Shirley I. Stiver, Max Wintermark and Geoffrey T. Manley
The “syndrome of the trephined” is an uncommon and poorly understood disorder of delayed neurological deficit following craniectomy. From the authors' extensive experience with decompressive hemicraniectomy for traumatic brain injury (TBI), they have encountered a number of patients who developed delayed motor deficits, also called “motor trephine syndrome,” and reversal of the weakness following cranioplasty repair. The authors set out to study motor function systematically in this patient population to define the incidence, contributing factors, and outcome of patients with motor trephine syndrome.
The authors evaluated patient demographics, injury characteristics, detailed motor examinations, and CT scans in 38 patients with long-term follow-up after decompressive hemicraniectomy for TBI.
Ten patients (26%) experienced delayed contralateral upper-extremity weakness, beginning 4.9 ± 0.4 months (mean ± standard error) after decompressive hemicraniectomy. Motor deficits improved markedly within 72 hours of cranioplasty repair, and all patients recovered full motor function. The CT perfusion scans, performed in 2 patients, demonstrated improvements in cerebral blood flow commensurate with resolution of cerebrospinal fluid flow disturbances on CT scanning and return of motor strength. Comparisons between 10 patients with and 20 patients (53%) without delayed motor deficits identified 3 factors—ipsilateral contusions, abnormal cerebrospinal fluid circulation, and longer intervals to cranioplasty repair—to be strongly associated with delayed, reversible monoparesis following decompressive hemicraniectomy.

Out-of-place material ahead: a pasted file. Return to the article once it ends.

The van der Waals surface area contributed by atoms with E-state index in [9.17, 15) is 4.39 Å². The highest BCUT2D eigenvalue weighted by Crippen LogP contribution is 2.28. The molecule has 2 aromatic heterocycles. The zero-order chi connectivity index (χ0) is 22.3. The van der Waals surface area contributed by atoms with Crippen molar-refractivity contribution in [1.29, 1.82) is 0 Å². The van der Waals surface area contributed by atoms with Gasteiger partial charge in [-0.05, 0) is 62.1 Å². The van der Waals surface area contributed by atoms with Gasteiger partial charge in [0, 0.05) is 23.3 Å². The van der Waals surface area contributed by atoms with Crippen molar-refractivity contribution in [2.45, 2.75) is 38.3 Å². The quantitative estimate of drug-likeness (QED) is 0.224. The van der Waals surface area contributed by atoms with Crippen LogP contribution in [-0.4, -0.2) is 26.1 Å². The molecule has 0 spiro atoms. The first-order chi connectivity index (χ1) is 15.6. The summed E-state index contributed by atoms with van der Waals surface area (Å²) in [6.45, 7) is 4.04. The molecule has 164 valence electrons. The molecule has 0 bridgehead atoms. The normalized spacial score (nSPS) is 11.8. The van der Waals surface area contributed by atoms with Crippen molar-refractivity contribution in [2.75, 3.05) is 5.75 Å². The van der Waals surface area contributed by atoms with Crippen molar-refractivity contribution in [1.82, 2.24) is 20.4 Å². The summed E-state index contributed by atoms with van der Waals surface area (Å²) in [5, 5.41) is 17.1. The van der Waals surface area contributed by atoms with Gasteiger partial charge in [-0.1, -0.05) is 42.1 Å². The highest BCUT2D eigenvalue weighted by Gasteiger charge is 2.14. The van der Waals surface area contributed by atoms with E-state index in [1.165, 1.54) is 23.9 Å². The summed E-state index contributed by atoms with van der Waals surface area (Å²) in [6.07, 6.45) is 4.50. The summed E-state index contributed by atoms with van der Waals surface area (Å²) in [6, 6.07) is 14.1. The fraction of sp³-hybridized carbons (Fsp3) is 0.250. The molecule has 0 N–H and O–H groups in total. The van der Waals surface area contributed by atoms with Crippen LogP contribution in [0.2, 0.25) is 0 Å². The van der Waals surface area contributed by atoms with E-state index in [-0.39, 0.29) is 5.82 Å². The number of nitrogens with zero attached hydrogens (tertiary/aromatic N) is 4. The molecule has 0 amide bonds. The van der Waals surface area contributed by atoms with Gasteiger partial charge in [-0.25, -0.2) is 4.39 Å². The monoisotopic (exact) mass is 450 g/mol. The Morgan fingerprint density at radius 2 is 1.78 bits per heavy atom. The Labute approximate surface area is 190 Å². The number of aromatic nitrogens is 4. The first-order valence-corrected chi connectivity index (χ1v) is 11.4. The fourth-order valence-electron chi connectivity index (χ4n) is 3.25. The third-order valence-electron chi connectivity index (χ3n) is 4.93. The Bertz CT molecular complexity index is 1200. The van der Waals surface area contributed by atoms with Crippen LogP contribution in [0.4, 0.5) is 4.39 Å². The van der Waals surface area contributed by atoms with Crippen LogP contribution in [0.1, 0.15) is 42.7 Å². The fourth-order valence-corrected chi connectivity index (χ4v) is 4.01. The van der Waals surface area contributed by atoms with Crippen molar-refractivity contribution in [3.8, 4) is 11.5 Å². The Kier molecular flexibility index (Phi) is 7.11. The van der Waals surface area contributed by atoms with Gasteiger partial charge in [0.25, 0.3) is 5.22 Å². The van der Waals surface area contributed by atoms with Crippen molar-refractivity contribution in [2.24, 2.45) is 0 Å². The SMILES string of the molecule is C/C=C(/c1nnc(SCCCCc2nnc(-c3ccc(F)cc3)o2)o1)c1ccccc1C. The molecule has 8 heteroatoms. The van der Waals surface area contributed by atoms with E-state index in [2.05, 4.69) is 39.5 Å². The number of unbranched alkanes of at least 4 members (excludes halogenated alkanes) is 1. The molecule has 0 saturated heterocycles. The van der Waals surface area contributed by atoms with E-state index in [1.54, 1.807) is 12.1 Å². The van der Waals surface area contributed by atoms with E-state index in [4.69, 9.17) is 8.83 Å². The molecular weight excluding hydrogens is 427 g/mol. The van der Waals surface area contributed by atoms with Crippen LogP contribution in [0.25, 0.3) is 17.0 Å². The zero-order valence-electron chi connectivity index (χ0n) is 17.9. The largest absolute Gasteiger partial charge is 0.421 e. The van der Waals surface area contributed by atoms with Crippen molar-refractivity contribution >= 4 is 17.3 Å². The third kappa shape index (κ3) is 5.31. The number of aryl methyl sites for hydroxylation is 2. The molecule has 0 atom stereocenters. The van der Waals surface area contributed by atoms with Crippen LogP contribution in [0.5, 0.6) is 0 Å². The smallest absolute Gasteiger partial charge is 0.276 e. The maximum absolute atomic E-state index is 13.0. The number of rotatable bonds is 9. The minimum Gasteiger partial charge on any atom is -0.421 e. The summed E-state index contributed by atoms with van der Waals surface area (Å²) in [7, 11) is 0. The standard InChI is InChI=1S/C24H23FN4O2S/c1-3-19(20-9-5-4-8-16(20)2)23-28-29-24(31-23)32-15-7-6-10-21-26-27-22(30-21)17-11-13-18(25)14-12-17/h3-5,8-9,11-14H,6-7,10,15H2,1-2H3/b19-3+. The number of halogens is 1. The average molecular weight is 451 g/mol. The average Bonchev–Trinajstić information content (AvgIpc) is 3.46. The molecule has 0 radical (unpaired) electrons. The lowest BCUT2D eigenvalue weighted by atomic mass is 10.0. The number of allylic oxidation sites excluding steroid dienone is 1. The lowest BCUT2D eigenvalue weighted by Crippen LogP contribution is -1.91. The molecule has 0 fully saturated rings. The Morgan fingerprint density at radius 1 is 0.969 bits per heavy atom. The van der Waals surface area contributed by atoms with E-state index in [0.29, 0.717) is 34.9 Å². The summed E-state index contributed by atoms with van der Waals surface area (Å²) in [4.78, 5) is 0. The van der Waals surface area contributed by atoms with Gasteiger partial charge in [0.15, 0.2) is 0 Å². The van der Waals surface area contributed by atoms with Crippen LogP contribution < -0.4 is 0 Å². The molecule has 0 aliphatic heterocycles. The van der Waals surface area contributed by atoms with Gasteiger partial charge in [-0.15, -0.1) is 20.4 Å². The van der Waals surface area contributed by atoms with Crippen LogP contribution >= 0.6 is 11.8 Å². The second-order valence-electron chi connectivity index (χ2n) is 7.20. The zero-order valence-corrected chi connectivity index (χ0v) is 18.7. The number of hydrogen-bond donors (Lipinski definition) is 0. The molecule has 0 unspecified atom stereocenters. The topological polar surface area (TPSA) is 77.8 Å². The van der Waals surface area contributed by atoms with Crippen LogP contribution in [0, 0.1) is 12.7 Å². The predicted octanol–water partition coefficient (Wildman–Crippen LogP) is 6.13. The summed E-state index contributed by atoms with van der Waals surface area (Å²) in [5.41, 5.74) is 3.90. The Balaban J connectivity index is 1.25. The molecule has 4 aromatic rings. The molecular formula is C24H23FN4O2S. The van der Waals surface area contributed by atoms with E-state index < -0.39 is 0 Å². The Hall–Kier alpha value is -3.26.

Delayed, reversible monoparesis, also called motor trephine syndrome, is common following decompressive hemicraniectomy for TBI. The results of this study suggest that close follow-up of motor strength with early cranioplasty repair may prevent delayed motor complications of decompressive hemicraniectomy.